Wimborne Visitor Guide
Wimborne in Dorset, a brief insight into its history.
Wimborne lies on the River Stour, being situated at the convergence of the River Stour and River Allen, just five miles north of Poole. It was initially a Saxon settlement and the foundation of the Wimborne Minster dates back to the beginning of the 8th century. This was a foundation for both men and women according to sources. The present Minster, which dominates the town with its twin dappled brown towers, dates back to the 12th century.
The Anglo-Saxon Chronicle states that Cuthberga, sister of King Ina of Wessex (688-726), founded a nunnery at Wimborne in or around the year 705 AD. In around 1013, the nunnery was destroyed by the Danes. King Edward the Confessor created a college of secular canons in 1043. Nothing of the collegiate buildings survive, but the medieval church itself does remain.
Between 1120 and 1180 the minster was remodelled and rebuilt by the Normans. The thirteenth-century spire which once topped this tower collapsed during a storm around 1600.
Wimborne Minster is famed for its unique Chained Library which was founded in 1686 by the Reverend William Stone as a free library for the people of Wimborne, making it one of the very first free libraries. The children in the town's orphanages and residents of the workhouse made the chains. These are fine figure of eight chains (comparable to those designed by Michelangelo for the Lorentian library in Florence) which are fixed to the fronts of the books by a metal hasp. The library is one of only four in England.
The church is also renowned for the tomb of King Ethelred, the brother of Alfred the Great, as well as the tombs of John Beaufort, Duke of Somerset, and his duchess, the maternal grandparents of King Henry VII of England. The church is the home of an astronomical clock, one of a group of famous 14th to 16th century astronomical clocks to be found in the west of England.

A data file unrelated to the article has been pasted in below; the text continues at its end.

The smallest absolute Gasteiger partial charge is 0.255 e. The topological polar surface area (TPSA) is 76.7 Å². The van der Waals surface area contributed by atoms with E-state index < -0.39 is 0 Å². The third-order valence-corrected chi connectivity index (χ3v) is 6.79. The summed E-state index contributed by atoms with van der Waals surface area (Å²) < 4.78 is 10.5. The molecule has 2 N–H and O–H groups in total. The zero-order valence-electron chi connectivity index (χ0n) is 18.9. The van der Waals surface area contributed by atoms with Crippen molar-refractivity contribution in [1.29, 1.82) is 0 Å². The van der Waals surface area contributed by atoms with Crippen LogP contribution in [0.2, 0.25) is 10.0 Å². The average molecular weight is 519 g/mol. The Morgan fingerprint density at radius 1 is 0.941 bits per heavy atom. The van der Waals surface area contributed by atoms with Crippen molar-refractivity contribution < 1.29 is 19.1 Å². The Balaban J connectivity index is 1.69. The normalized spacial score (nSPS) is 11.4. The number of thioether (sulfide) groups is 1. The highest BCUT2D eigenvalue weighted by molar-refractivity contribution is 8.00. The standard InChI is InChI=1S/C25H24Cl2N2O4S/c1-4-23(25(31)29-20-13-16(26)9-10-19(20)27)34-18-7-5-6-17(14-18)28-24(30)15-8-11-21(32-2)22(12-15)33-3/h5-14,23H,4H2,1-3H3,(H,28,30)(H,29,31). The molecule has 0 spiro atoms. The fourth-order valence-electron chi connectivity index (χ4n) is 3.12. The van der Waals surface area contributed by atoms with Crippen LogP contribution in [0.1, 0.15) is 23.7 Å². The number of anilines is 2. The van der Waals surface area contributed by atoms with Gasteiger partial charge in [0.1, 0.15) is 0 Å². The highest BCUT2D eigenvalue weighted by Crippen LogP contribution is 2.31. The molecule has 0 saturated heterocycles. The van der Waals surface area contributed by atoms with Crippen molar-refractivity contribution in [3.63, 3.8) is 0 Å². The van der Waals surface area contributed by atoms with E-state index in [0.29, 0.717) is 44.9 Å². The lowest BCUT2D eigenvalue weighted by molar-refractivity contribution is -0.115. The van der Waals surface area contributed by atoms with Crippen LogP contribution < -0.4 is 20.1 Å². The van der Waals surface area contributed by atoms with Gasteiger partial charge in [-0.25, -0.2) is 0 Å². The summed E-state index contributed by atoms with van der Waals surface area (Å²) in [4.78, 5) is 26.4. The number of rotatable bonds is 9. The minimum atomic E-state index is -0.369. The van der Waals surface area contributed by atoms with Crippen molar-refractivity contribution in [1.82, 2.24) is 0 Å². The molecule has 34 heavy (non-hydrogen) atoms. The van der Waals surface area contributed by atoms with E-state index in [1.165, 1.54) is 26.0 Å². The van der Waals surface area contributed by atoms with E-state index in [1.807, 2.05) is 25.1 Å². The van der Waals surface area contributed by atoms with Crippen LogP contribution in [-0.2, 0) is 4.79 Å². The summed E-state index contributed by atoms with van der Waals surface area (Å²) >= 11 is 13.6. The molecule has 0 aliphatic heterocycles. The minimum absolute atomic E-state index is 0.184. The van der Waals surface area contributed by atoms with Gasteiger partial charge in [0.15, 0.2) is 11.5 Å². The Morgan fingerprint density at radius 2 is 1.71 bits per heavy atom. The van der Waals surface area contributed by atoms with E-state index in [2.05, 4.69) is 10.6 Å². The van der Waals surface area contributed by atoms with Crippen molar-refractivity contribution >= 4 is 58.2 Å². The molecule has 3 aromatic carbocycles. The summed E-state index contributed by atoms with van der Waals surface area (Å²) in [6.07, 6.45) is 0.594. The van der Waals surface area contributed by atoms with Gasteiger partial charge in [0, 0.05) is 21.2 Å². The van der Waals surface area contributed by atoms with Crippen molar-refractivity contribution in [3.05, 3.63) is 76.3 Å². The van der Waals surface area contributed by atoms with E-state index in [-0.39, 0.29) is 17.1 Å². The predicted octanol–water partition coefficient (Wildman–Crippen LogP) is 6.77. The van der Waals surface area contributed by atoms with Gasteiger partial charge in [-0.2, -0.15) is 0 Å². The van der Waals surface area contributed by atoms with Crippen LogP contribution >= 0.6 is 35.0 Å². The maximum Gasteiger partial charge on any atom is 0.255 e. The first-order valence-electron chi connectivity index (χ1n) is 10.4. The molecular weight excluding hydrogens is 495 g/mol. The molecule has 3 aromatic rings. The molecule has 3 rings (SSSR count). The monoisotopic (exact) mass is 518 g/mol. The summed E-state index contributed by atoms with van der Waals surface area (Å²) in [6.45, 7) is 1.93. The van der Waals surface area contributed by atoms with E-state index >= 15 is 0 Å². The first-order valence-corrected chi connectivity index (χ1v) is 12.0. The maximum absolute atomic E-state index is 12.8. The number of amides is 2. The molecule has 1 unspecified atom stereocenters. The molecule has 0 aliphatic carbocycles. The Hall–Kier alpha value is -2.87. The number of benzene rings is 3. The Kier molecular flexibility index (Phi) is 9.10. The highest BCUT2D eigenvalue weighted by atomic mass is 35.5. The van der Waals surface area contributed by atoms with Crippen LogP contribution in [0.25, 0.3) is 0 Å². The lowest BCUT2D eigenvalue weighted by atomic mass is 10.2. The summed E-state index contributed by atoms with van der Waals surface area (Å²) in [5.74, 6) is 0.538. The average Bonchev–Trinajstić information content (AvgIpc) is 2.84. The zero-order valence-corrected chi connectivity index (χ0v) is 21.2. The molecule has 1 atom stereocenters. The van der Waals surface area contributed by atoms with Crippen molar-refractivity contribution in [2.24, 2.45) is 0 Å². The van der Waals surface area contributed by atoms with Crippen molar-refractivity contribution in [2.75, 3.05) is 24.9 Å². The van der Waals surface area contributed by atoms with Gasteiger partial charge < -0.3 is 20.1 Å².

Shortly after Charles I was beheaded his coat of arms was painted out at the church, but on the restoration of Charles II the arms were speedily replaced and have now been restored. Wimborne did not attempt to oppose either King or Protector during the Civil War and its aftermath.
The town is deemed to have one of the finest collections of fifteenth, sixteenth and seventeenth century buildings in Dorset.
Wimborne railway station opened in June 1847 and closed finally in May 1977. In its heyday, from the mid 1860s until the mid 1880s, as well as being an important station in its own right on the London main line, it was the point of interchange for a number of other railways.
The Tivoli Theatre was built in the 1930s as an art deco cinema and theatre, where the convention of showing both films and live stage shows continues to the present day.
The model town is one of the largest and most well-known in England. It depicts Wimborne at the time it was made in the 1950s.
Disclaimer: The information in this Tourist Guide has been researched from a variety of sources including books, articles and online information. While every effort has been made to ensure the accuracy of the information the reader should check any specific facts for themselves before making any decisions based upon the said information.
Wimborne Tourist Information Centre
29 High Street
Wimborne Community Hospital
Last Updated: 28 Apr 2015